The objective is to assemble and synthesize multi-decade observations toward quantitative and descriptive depictions of phytoplankton variability as an indicator of environmental change. The visions are a global phenology of phytoplankton at the land-sea margin and a conceptual model from which coastal ocean observing systems can be built. The conference will be organized around comparative analysis of ecosystems to answer three guiding questions:
- What are the dominant scales of variability in phytoplankton biomass, abundance, floristic composition, species composition, and/or species diversity? Is there evidence for secular trends or regime shifts? With which criteria can we best differentiate long-term signals from interannual noise?
- Is there evidence for external forcings of variability and change (e.g., effects of climate change, basin scale oscillations, land-based inputs, atmospheric deposition, alien species)? Are changes coherent in space and/or time?
- Are there consistent patterns among ecosystems in terms of relationships between environmental parameters, phytoplankton biomass and changes in species/floristic composition?
Working Groups of 15–25 participants will present, analyze, discuss, compare and synthesize data from diverse coastal ecosystem types to address the three guiding questions given above. Each Working Group will search for consistent patterns and refine/revise rules that govern phytoplankton dynamics based on these patterns.
Chairs will lead the processes of organizing Working Groups to conduct analyses and prepare reports. Synthesizers will work with their respective chairs and use notes recorded by rapporteurs to prepare plenary reports on Days 2–4. Synthesizers will work together to prepare a preliminary synthesis to be presented and discussed in plenary on Day 5. Each working group will include at least one person with expertise in statistical assessments of long-term time series data.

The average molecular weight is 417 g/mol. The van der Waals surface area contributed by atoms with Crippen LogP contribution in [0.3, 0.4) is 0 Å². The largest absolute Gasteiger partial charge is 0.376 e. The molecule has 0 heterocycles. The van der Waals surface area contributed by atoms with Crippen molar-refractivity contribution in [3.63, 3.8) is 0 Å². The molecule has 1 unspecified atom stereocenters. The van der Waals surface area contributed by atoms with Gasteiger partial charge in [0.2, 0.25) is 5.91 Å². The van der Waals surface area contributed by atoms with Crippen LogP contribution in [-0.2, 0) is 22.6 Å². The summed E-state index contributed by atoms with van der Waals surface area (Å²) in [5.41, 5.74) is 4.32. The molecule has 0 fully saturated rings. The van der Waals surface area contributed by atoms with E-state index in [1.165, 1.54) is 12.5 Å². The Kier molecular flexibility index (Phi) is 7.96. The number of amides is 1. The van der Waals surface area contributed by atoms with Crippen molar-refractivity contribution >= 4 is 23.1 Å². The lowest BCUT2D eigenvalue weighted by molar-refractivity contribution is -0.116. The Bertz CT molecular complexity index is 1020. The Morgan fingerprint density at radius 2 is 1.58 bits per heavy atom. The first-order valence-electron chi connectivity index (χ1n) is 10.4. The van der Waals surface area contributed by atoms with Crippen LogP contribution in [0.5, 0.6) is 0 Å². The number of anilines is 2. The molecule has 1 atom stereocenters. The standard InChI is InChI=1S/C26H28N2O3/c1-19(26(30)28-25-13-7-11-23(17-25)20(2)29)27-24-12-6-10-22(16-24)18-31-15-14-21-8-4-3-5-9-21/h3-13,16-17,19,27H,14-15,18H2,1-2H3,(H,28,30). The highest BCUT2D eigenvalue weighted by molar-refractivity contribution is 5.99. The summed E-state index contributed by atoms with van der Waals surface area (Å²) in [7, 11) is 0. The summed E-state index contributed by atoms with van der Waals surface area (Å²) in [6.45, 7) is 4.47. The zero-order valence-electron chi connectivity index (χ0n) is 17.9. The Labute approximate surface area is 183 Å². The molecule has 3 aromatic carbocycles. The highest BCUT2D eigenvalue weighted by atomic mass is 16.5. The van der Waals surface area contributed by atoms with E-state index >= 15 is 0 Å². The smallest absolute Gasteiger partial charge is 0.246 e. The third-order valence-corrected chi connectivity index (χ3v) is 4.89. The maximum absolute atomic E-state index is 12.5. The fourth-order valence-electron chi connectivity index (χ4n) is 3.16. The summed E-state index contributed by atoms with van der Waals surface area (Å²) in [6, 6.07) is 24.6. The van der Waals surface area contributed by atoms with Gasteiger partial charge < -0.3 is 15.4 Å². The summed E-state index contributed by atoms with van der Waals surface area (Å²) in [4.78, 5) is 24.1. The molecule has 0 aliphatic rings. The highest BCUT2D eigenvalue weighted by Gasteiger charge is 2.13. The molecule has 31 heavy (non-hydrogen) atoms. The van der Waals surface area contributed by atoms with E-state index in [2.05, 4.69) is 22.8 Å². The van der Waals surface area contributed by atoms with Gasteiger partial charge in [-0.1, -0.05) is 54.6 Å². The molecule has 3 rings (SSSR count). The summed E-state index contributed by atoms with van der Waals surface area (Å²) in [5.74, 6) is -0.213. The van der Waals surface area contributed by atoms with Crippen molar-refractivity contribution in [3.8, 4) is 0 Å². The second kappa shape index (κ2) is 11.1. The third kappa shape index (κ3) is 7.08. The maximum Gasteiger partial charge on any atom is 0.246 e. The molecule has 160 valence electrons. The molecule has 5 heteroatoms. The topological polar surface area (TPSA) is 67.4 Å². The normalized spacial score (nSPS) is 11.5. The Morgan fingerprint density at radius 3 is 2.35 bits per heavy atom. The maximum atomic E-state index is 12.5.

This will be a computer intensive workshop and participants are asked to bring computers, memory sticks, statistical software, and data in formats prescribed to optimize sharing and comparison across ecosystems.
Meeting organizers at the Rudjer Boskovic Institute's Center for Marine Research are organizing local transportation for conference participants who indicated a need for transportation on their registration form.
Below is a list of shuttle buses that will be running from the Trieste Airport to the Hotel Eden on 6 and 7 October. Additional travel arrangements have been organized for individuals with special travel needs.
October 6 15:00
The Conference will be held from 8–12 October 2007 at the Hotel Eden in Rovinj, Croatia, and hosted by the Rudjer Boskovic Institute, Center for Marine Research Basic research at the Center includes studies of hydrography of the northern Adriatic Sea, primary productivity, and phytoplankton variations in time and space. Applied research is focused on monitoring eutrophication and pollution in the North Adriatic coastal and offshore waters. Several international projects are supported by universities, intergovernmental bodies and specialized agencies (UNEP, FAO, WHO etc.).
All hotel reservations must be made through the conference registration form by 10 September 2007.